Transvaginal mesh has often been used in surgery to treat women suffering from pelvic organ prolapse (POP) and Stress Urinary Incontinence. Transvaginal mesh is traditionally made of polyester or polypropylene, materials similar to woven mesh. Current systematic research has shown that transvaginal mesh POP repairs may not actually fix or improve the quality of life in patients than traditional non-mesh repair surgeries. Some women have even suffered severe complications and side effects from transvaginal mesh that has resulted in the need for follow-up surgeries to relieve the complications.
Transvaginal mesh is a type of surgical mesh often used to treat POP, bladder prolapse and other similar problems in women. It is created using a material similar to woven mesh. During surgery, transvaginal mesh is implanted in the vagina and used to create a pelvic or bladder sling. It can sometimes also be used to help reinforce the vaginal wall.
According to the Food and Drug Administration, there have been 1,000 incidents of transvaginal mesh complications since October 2008. The FDA is currently investigating a variety of complications associated with transvaginal mesh implants. Those who suffered complications from transvaginal mesh often suffered from the following severe side effects:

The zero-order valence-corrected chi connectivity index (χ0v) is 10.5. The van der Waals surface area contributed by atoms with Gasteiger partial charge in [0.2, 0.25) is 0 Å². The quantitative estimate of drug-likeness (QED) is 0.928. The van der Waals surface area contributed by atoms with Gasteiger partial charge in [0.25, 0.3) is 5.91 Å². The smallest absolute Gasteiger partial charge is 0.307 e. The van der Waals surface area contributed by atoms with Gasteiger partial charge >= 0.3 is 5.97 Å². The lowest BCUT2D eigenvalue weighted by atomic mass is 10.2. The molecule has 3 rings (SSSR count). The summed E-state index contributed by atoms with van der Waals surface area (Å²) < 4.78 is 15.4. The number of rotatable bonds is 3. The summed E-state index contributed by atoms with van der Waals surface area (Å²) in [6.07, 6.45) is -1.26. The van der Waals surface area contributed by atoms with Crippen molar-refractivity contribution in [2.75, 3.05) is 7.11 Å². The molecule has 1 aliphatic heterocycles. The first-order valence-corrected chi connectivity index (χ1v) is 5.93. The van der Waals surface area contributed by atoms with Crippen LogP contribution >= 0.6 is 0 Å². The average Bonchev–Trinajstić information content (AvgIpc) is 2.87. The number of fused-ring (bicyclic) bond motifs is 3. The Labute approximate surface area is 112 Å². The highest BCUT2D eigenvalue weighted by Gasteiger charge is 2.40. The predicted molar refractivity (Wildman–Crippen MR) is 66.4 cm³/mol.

Some of the follow-up surgeries and procedures these complications may have required in patients include mesh removal, IV therapy, blood transfusions or drainage of hematomas or abscesses.
Currently, transvaginal mesh investigations are happening to explore the claims made by women who have suffered complications from transvaginal POP repair with mesh. Women who have experienced severe complications including mesh erosion, infection, pain, urinary problems or organ perforation may be eligible to seek compensation through a transvaginal mesh lawsuit.
The FDA has received thousands of reports regarding these transvaginal mesh complications. Some patients even required additional surgery to remove the mesh implant that had eroded into the vagina.
The FDA recommends patients suffering from POP or stress urinary incontinence, or those who may undergo transvaginal mesh surgery in the near future, take the following important precautions:
Depending on the circumstances involved in your specific transvaginal mesh lawsuit, you may want to consider hiring a law firm that has the resources necessary to handle this complex area of litigation. Choose a pharmaceutical firm that has experience handling transvaginal mesh lawsuits for clients nationwide and that offers professional attorneys specializing in pharmaceutical law.
Depending on the injuries you've suffered, both short-term and long-term, your personal injury case may result in you being compensated significantly. To find learn about how to estimate the award or settlement amount, see our section on How Much is Your Injury Claim Worth?